Skift Take

This week in tourism we thought a lot about crowds. Venice tries to combat overtourism while theme parks fight for that level of visitation.

Throughout the week we post dozens of original stories, connecting the dots across the travel industry, and every weekend we sum it all up. This weekend roundup examines tourism.

For all of our weekend roundups, go here.

>>You’ve waited this long already. Don’t wait another minute to get your ticket to this year’s Skift Global Forum. Tomorrow, we’ll officially be two months away: The Skift Global Forum Two-Month-Out Update

>>Leaving for your summer vacation? Take these podcast episodes with you to decode the travel trends you see on the road: Travel Podcasts to Get You Through Your Summer Vacation

>>Over 100 travel agencies have ceased operations in Singapore in the first six months of the year. But a closer look shows the trade is not dying; it is renewing: Singapore’s Old-School Travel Agencies Struggle While Innovators Thrive

>>Epcot, the theme park that once represented Walt Disney’s vision of an experimental future, is about to get a transformation that will bring it more in line with the parent company’s current strategy: Disney’s Once-Futuristic Epcot Is Getting a Modern Overhaul

>>Demographics always defy preconceived notions, but the mindsets of consumer segments are where the focus should be: Where Millennials and Baby Boomers Agree on Luxury Travel

>>The wholesale travel sector is under pressure from shifts in how hotel companies distribute their rooms. Tourico’s new tech for agencies and airlines may help boost sales and margins in the face of these trends: Tourico Holidays Tunes Up Its Technology After Hotelbeds Merger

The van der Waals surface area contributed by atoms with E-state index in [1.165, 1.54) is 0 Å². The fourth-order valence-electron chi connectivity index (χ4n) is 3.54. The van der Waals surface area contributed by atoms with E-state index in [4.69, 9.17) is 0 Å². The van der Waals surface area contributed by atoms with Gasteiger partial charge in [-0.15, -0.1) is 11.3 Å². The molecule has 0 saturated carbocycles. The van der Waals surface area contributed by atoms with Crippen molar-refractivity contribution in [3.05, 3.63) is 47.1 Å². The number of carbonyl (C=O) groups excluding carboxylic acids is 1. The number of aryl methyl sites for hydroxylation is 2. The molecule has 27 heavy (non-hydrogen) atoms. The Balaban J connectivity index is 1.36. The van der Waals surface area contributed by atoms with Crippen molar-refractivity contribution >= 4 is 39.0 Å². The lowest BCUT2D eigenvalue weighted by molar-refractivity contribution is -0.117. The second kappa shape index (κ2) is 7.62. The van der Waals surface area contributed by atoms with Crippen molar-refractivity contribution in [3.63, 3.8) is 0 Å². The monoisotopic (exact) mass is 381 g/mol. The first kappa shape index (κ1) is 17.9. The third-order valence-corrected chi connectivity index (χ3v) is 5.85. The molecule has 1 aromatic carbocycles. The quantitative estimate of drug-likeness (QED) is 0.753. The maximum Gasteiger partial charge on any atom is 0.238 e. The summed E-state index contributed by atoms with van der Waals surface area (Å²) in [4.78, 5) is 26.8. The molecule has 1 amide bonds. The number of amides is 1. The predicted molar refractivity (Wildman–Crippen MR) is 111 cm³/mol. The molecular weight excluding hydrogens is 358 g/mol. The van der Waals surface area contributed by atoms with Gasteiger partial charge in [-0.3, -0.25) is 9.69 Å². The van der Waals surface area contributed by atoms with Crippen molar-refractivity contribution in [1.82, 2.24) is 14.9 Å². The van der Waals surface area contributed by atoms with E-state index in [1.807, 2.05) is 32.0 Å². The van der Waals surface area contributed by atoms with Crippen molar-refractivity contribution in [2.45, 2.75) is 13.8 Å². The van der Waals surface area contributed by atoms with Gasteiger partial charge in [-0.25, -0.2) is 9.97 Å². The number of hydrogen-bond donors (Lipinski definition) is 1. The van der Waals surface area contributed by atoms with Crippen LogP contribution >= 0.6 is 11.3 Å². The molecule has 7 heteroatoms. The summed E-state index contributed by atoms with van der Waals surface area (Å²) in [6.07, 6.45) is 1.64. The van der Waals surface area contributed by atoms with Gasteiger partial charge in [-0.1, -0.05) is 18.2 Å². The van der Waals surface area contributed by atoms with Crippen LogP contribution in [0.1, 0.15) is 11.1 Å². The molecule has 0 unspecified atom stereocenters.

>>Cabin seeks to bring style and a “moving hotel” approach to the overnight bus journey. They’ve nailed the design and approach, but will Californians choose it over flying? Lux Bus Startup Hopes Design and Flat Beds Will Make Overnight Trips Appealing

>>Disney still wins this round with the sheer volume of announcements it made earlier this month, but Universal definitely steals some theme park thunder with news of a new thrill ride at the original Wizarding World of Harry Potter: Universal Has More in Store for Harry Potter as Theme Park Battles Rage

>>Israel doesn’t really have a problem bringing in visitors. But bringing visitors who are not driven by religious beliefs is a challenge. Diversifying the country through food could help convince some travelers that a trip here is worth it: Israel Looks to Food Tourism to Attract a Different Kind of Visitor

>>While spending on business travel is forecasted to grow significantly in the next five years in both developed and emerging markets, there has also never been so much uncertainty collectively around global political, social, and economic disruptions: Business Travel Is Expected To Grow Amid High Uncertainty — Meetings Innovation Report

>>Analysts sounded concerned that a stretch of bad weather could put Six Flags Entertainment’s financial targets for 2017 at risk. The company better hope for clear skies moving forward — or find ways to reach the goals despite rainy days: New Six Flags CEO Is Blaming a Disappointing Quarter on the Rain

>>Travelers never like to be told what they cannot do, but perhaps Venice can strike the right tone: Venice Tackles Overtourism by Telling Visitors to Follow the Golden Rule

>>Under CEO Peter Fankhauser, Thomas Cook has quietly managed to turn itself around. The situation this year has undoubtedly been aided by an improving geopolitical climate but a more focussed, higher-quality product offering has also helped: Thomas Cook To Let Guests Choose Their Own Rooms as Operator Accelerates Hotel Improvements


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Tags: tourism, Travel Trends, trends roundups

Photo credit: Six Flags reported second quarter earnings his week. Rides at Six Flags over Georgia. Six Flags

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